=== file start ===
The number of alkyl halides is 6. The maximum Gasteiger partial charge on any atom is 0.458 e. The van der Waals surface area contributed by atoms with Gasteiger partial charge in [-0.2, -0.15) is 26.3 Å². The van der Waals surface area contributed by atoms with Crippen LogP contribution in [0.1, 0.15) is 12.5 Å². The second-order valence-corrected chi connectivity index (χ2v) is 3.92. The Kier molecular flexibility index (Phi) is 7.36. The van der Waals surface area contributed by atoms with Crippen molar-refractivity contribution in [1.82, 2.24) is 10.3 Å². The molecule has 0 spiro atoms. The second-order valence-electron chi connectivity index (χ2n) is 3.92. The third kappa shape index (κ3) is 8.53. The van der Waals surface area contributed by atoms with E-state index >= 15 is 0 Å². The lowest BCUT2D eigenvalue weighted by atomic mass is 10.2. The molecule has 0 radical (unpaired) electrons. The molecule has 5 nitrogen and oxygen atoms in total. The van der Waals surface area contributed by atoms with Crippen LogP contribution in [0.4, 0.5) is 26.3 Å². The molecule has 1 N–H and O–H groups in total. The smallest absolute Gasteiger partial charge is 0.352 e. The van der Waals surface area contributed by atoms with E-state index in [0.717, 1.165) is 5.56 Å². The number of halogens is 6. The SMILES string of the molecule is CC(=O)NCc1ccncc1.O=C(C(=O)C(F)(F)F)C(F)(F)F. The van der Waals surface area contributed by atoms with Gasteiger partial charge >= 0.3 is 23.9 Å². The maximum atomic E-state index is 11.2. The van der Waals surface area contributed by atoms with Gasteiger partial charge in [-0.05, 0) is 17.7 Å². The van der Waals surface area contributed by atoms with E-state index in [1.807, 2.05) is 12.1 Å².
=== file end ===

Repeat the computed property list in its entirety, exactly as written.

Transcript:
The number of alkyl halides is 6. The maximum Gasteiger partial charge on any atom is 0.458 e. The van der Waals surface area contributed by atoms with Gasteiger partial charge in [-0.2, -0.15) is 26.3 Å². The van der Waals surface area contributed by atoms with Crippen LogP contribution in [0.1, 0.15) is 12.5 Å². The second-order valence-corrected chi connectivity index (χ2v) is 3.92. The Kier molecular flexibility index (Phi) is 7.36. The van der Waals surface area contributed by atoms with Crippen molar-refractivity contribution in [1.82, 2.24) is 10.3 Å². The molecule has 0 spiro atoms. The second-order valence-electron chi connectivity index (χ2n) is 3.92. The third kappa shape index (κ3) is 8.53. The van der Waals surface area contributed by atoms with E-state index >= 15 is 0 Å². The lowest BCUT2D eigenvalue weighted by atomic mass is 10.2. The molecule has 0 radical (unpaired) electrons. The molecule has 5 nitrogen and oxygen atoms in total. The van der Waals surface area contributed by atoms with Crippen LogP contribution in [0.4, 0.5) is 26.3 Å². The molecule has 1 N–H and O–H groups in total. The smallest absolute Gasteiger partial charge is 0.352 e. The van der Waals surface area contributed by atoms with E-state index in [0.717, 1.165) is 5.56 Å². The number of halogens is 6. The SMILES string of the molecule is CC(=O)NCc1ccncc1.O=C(C(=O)C(F)(F)F)C(F)(F)F. The van der Waals surface area contributed by atoms with Gasteiger partial charge >= 0.3 is 23.9 Å². The maximum atomic E-state index is 11.2. The van der Waals surface area contributed by atoms with Gasteiger partial charge in [-0.05, 0) is 17.7 Å². The van der Waals surface area contributed by atoms with E-state index in [1.807, 2.05) is 12.1 Å².